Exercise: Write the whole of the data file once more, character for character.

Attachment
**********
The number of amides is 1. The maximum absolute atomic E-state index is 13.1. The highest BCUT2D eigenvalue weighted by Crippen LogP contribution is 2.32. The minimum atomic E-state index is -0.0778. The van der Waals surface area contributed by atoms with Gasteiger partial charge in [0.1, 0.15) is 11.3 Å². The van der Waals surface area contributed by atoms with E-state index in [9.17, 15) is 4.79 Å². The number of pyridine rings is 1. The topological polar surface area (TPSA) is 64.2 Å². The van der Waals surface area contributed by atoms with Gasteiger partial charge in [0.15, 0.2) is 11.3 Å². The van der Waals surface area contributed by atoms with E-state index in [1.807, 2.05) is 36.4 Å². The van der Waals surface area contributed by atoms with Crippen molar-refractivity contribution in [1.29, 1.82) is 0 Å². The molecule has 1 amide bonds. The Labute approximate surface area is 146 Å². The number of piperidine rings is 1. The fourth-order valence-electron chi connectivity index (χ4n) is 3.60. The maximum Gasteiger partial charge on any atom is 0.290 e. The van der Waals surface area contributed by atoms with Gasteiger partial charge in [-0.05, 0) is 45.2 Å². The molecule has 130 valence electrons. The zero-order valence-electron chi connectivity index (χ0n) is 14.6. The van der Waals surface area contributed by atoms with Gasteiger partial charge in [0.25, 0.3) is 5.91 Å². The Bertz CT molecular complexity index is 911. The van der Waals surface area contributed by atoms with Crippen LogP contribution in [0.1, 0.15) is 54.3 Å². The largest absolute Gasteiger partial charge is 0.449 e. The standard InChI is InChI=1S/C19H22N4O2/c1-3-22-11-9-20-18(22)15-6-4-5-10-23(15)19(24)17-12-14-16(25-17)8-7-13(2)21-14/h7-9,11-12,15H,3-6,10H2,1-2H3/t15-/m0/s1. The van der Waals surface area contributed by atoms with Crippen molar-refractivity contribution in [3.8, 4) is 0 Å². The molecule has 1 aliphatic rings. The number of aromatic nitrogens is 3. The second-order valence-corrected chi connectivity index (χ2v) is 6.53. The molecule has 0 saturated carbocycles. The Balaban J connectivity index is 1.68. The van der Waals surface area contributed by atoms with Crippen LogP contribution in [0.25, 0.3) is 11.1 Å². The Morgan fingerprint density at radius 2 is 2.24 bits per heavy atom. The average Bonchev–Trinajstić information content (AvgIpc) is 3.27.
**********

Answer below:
The number of amides is 1. The maximum absolute atomic E-state index is 13.1. The highest BCUT2D eigenvalue weighted by Crippen LogP contribution is 2.32. The minimum atomic E-state index is -0.0778. The van der Waals surface area contributed by atoms with Gasteiger partial charge in [0.1, 0.15) is 11.3 Å². The van der Waals surface area contributed by atoms with E-state index in [9.17, 15) is 4.79 Å². The number of pyridine rings is 1. The topological polar surface area (TPSA) is 64.2 Å². The van der Waals surface area contributed by atoms with Gasteiger partial charge in [0.15, 0.2) is 11.3 Å². The van der Waals surface area contributed by atoms with E-state index in [1.807, 2.05) is 36.4 Å². The van der Waals surface area contributed by atoms with Crippen molar-refractivity contribution in [1.29, 1.82) is 0 Å². The molecule has 1 amide bonds. The Labute approximate surface area is 146 Å². The number of piperidine rings is 1. The fourth-order valence-electron chi connectivity index (χ4n) is 3.60. The maximum Gasteiger partial charge on any atom is 0.290 e. The van der Waals surface area contributed by atoms with Gasteiger partial charge in [-0.05, 0) is 45.2 Å². The molecule has 130 valence electrons. The zero-order valence-electron chi connectivity index (χ0n) is 14.6. The van der Waals surface area contributed by atoms with Gasteiger partial charge in [0.25, 0.3) is 5.91 Å². The Bertz CT molecular complexity index is 911. The van der Waals surface area contributed by atoms with Crippen LogP contribution in [0.1, 0.15) is 54.3 Å². The largest absolute Gasteiger partial charge is 0.449 e. The standard InChI is InChI=1S/C19H22N4O2/c1-3-22-11-9-20-18(22)15-6-4-5-10-23(15)19(24)17-12-14-16(25-17)8-7-13(2)21-14/h7-9,11-12,15H,3-6,10H2,1-2H3/t15-/m0/s1. The van der Waals surface area contributed by atoms with Crippen molar-refractivity contribution in [3.8, 4) is 0 Å². The molecule has 1 aliphatic rings. The number of aromatic nitrogens is 3. The second-order valence-corrected chi connectivity index (χ2v) is 6.53. The molecule has 0 saturated carbocycles. The Balaban J connectivity index is 1.68. The van der Waals surface area contributed by atoms with Crippen LogP contribution in [0.25, 0.3) is 11.1 Å². The Morgan fingerprint density at radius 2 is 2.24 bits per heavy atom. The average Bonchev–Trinajstić information content (AvgIpc) is 3.27.